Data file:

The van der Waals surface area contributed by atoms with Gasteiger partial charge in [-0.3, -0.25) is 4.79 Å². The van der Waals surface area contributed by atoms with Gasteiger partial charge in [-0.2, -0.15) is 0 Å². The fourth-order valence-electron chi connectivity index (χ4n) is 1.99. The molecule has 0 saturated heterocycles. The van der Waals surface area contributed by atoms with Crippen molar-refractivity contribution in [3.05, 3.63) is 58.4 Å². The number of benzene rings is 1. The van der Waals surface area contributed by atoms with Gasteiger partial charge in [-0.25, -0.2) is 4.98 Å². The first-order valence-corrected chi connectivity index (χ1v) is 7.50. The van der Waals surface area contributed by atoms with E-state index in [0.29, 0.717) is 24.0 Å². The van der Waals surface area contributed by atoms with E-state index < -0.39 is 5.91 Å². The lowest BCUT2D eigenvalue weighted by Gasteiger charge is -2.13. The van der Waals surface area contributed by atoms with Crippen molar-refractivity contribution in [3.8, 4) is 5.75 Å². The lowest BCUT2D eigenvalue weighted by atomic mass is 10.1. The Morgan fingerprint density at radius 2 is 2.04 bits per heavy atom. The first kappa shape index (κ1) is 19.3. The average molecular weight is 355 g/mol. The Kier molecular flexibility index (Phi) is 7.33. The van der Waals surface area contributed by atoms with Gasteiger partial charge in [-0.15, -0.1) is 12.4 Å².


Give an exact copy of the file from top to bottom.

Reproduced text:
The van der Waals surface area contributed by atoms with Gasteiger partial charge in [-0.3, -0.25) is 4.79 Å². The van der Waals surface area contributed by atoms with Gasteiger partial charge in [-0.2, -0.15) is 0 Å². The fourth-order valence-electron chi connectivity index (χ4n) is 1.99. The molecule has 0 saturated heterocycles. The van der Waals surface area contributed by atoms with Crippen molar-refractivity contribution in [3.05, 3.63) is 58.4 Å². The number of benzene rings is 1. The van der Waals surface area contributed by atoms with Gasteiger partial charge in [-0.25, -0.2) is 4.98 Å². The first-order valence-corrected chi connectivity index (χ1v) is 7.50. The van der Waals surface area contributed by atoms with E-state index in [0.29, 0.717) is 24.0 Å². The van der Waals surface area contributed by atoms with E-state index < -0.39 is 5.91 Å². The lowest BCUT2D eigenvalue weighted by Gasteiger charge is -2.13. The van der Waals surface area contributed by atoms with Crippen molar-refractivity contribution in [3.8, 4) is 5.75 Å². The lowest BCUT2D eigenvalue weighted by atomic mass is 10.1. The Morgan fingerprint density at radius 2 is 2.04 bits per heavy atom. The first kappa shape index (κ1) is 19.3. The average molecular weight is 355 g/mol. The Kier molecular flexibility index (Phi) is 7.33. The van der Waals surface area contributed by atoms with Gasteiger partial charge in [-0.15, -0.1) is 12.4 Å².